Eventually, David realizes that until Nic wants to save himself, Dad will be powerless. There's a good lesson here that do gooder's may need to move on as the addicts relentlessly push their agenda. Even Christ has moments where he dusted off his sandals and moved on from the Pharisees and other malicious enemies without lingering to try to reform them.
He's God, after all, who will not interfere with the free will He gave to mankind. "Sometimes," as Steve McQueen intones in The Magnificent Seven, "you have to turn mother's picture to the wall and get out of town." Beautiful Boy is about moving on because the reality of addiction is banal and intractable for even the most impassioned parent.
Can You Ever Forgive Me? (2018)
More misogynistic than merry, this comic thriller is a nifty entertainment with charming performances by McCarthy and Grant.
"I'm a 51-year-old who likes cats better than people." Lee Israel (Melissa McCarthy)
With a truck load of high-octane Oscar-baiting American films like A Star is Born and Bohemian Rhapsody, it's refreshing to experience a small film like Can You Ever Forgive Me to remember what most European films are like: character driven. Those are films without much CGI and with much sparkling dialogue from actors who enjoy the words rather than the nominations that may follow.
The true-life story of writer and literary forger Lee Israel, a lesbian who had some success forging letters from literati like Dorothy Parker and Noel Coward until she was caught, is embodied by Melissa McCarthy, playing an over-weight, misanthropic alcoholic who has written some well-received. biographies but now is in writer's block.
Tom Clancy is depicted at a Village party as saying the block was invented by writers to justify their laziness. So much for a sweet story about writing.
McCarthy will make you forget her brilliant comic turn and Oscar-nominated role in Bridesmaids as she shows the depressed side of a writer who nevertheless comes through with some witty and funny lines.
On her way to a good living forging she is aided by best friend and fellow alcoholic Jack Hock (Richard E. Grant), a character and actor playing admirable second-banana to Lee's sardonic reality. Together they are fun fraudsters until he turns state's evidence on her. When the two are together at a gay bar, Julius's (the actual bar where Lee hung out), I get whiffs of the old screwball comedy where insults quickly parried, are true comedy.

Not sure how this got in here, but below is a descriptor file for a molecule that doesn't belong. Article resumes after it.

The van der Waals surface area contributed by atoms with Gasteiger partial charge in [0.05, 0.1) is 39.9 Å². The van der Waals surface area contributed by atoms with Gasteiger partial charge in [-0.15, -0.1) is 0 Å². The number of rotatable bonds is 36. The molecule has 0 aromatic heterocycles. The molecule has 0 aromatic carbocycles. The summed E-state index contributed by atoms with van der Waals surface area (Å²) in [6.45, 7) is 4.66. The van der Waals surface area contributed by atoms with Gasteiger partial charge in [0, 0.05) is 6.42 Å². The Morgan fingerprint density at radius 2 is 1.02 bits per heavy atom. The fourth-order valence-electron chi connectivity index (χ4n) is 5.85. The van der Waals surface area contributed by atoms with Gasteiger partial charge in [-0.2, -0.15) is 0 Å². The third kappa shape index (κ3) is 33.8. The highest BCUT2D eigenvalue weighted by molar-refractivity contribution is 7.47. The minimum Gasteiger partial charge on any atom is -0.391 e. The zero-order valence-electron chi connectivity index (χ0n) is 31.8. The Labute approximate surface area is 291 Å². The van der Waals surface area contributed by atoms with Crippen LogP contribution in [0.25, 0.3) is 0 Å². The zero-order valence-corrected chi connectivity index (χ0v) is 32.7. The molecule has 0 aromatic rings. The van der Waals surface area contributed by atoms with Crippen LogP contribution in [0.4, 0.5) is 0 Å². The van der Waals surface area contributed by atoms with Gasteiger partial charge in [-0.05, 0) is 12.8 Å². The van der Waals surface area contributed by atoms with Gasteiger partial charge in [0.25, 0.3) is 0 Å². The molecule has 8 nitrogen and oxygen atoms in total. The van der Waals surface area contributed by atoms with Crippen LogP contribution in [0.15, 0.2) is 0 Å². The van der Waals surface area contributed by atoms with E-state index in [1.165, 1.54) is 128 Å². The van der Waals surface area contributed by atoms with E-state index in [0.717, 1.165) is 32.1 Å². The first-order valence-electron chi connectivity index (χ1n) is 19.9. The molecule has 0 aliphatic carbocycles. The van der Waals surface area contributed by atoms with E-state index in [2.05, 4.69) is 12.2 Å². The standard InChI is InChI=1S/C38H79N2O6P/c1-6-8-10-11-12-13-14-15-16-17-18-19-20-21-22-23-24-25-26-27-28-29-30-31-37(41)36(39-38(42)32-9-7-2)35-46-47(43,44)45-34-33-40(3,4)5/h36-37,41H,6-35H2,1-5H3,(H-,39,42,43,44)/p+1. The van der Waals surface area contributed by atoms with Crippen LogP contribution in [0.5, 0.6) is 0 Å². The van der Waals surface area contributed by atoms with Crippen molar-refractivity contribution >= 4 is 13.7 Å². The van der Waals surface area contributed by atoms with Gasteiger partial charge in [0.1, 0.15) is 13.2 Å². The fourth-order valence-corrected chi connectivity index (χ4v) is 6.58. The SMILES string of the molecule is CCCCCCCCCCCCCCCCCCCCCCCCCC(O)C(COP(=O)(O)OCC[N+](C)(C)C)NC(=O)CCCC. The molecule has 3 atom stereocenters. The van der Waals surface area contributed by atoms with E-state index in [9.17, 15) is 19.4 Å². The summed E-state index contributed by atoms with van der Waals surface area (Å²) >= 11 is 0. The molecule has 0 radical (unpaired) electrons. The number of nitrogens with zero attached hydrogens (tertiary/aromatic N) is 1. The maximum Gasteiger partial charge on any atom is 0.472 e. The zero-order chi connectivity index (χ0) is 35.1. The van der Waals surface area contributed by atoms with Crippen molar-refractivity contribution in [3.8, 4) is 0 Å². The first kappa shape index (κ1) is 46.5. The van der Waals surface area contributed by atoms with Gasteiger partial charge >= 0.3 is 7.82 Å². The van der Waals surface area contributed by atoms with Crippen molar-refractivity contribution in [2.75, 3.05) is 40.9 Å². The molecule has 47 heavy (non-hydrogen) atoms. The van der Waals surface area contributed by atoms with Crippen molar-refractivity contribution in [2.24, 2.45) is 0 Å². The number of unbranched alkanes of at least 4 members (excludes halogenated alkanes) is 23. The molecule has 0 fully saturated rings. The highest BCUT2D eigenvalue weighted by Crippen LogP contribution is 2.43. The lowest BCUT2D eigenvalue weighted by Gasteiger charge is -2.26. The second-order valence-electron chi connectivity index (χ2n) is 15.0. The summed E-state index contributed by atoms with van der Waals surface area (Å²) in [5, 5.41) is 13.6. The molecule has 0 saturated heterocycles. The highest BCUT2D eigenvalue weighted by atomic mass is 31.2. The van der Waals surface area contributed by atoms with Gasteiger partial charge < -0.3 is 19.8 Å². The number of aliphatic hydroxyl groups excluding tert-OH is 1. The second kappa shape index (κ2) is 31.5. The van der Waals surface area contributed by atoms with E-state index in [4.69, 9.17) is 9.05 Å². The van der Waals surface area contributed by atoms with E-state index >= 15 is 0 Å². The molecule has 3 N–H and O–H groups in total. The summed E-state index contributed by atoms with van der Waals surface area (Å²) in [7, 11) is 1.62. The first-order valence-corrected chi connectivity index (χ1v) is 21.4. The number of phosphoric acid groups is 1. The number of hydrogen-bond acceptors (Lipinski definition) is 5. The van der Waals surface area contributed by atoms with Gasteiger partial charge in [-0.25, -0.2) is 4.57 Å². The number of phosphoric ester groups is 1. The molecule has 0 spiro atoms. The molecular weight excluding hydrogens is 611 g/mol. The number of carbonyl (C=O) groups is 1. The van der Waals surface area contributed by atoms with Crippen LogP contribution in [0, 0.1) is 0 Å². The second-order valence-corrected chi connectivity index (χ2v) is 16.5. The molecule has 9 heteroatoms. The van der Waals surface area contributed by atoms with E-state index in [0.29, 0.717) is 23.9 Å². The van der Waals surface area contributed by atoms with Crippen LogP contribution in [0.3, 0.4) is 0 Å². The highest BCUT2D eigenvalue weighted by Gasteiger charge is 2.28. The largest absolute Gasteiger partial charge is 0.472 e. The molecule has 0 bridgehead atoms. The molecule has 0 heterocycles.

No grand moments appear in this little caper movie, just sweet moments between Lee, the booksellers she defrauds, her loveable cat, and naughty Jack. When she awkwardly deflects the romantic vibe from a sweet bookseller, McCarthy reveals a vulnerable misfit who is nonetheless charming in her loneliness. As I said, Europeans love this kind of slow, character-driven thriller.
You will, too.
Bohemian Rhapsody (2018)
One of the nest musical docudramas ever.
"Now we're four misfits who don't belong together, we're playing for the other misfits. They're the outcasts, right at the back of the room. We're pretty sure they don't belong either. We belong to them." Freddie Mercury (Rami Malek)
This is a "Champion" musical biopic, a fine companion film this year to A Star is Born. The difference is more of Queen's music and less of the private anguishes of Star. Queen never before looked this regal with Freddie's gyrations and their music reminding us how much we loved the big songs, like those of ABBA, whose Mama Mia franchise made me hope also for a sequel to this stellar Queen musical.
Like the song Rhapsody, this film might have instilled doubts that it could have endured the long take (6 min for the song, over 2 hours for the film). Yet, Freddie stays vigorously, infusing each scene with the energy of memorably operatic rock. When Queen invites its rock-concert audience to sing along with We Will Rock You, there's little the cinema audience can do other than raise its arms and sing.
A disappointment of this estimable musical is the little time it gives to the other three Queen members, who are usually relegated to reaction shots. But, of course, the film and memories of the rock band are dominated by Freddie, who, like Mick, knew instinctively how to please an audience while he remained the epicenter of the action.
The downward arc of this romantic tragedy begins when Freddie admits to his band that he has AIDS. Once that point has been reached, director Bryan Singer lets us linger on the possibilities without Freddie's informing everyone. It's not a maudlin time, but a celebration of the time Freddie haws left.
When the band reconvenes, after Freddie's trying to go it alone, the Live Aid concert for Africa, 1985, proves a confirmation that, in the lineup of such greats as The Rolling Stones, Queen is every bit royalty. The re-creation of the concert is masterful.
Five years later Freddie is dead.
Without melancholy, and probably leaving many dark moments unaccounted for, Bohemian Rhapsody is a celebration of one of the great rock bands of the 20th century, and one of its gifted musical artists, Freddie Mercury.
This musical docudrama will rock you.